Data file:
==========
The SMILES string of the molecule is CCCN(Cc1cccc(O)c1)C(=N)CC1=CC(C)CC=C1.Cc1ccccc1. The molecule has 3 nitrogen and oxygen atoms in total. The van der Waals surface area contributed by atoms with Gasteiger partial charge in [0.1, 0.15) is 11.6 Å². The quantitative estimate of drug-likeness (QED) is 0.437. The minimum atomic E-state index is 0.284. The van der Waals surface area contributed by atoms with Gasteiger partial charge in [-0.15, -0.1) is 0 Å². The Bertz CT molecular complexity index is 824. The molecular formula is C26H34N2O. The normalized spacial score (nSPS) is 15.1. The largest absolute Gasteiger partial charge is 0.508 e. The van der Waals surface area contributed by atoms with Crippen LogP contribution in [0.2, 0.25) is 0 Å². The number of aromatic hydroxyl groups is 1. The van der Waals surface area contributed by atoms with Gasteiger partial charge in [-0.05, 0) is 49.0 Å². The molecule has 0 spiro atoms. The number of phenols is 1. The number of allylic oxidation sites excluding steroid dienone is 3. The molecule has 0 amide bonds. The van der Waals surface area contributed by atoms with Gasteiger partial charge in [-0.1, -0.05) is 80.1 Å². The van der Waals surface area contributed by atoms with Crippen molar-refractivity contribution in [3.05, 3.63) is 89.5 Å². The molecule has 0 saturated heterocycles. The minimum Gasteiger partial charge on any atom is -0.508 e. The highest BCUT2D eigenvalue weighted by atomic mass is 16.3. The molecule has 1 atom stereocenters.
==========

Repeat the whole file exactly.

The SMILES string of the molecule is CCCN(Cc1cccc(O)c1)C(=N)CC1=CC(C)CC=C1.Cc1ccccc1. The molecule has 3 nitrogen and oxygen atoms in total. The van der Waals surface area contributed by atoms with Gasteiger partial charge in [0.1, 0.15) is 11.6 Å². The quantitative estimate of drug-likeness (QED) is 0.437. The minimum atomic E-state index is 0.284. The van der Waals surface area contributed by atoms with Gasteiger partial charge in [-0.15, -0.1) is 0 Å². The Bertz CT molecular complexity index is 824. The molecular formula is C26H34N2O. The normalized spacial score (nSPS) is 15.1. The largest absolute Gasteiger partial charge is 0.508 e. The van der Waals surface area contributed by atoms with Crippen LogP contribution in [0.2, 0.25) is 0 Å². The number of aromatic hydroxyl groups is 1. The van der Waals surface area contributed by atoms with Gasteiger partial charge in [-0.05, 0) is 49.0 Å². The molecule has 0 spiro atoms. The number of phenols is 1. The number of allylic oxidation sites excluding steroid dienone is 3. The molecule has 0 amide bonds. The van der Waals surface area contributed by atoms with Gasteiger partial charge in [-0.1, -0.05) is 80.1 Å². The van der Waals surface area contributed by atoms with Crippen molar-refractivity contribution in [3.05, 3.63) is 89.5 Å². The molecule has 0 saturated heterocycles. The minimum Gasteiger partial charge on any atom is -0.508 e. The highest BCUT2D eigenvalue weighted by atomic mass is 16.3. The molecule has 1 atom stereocenters.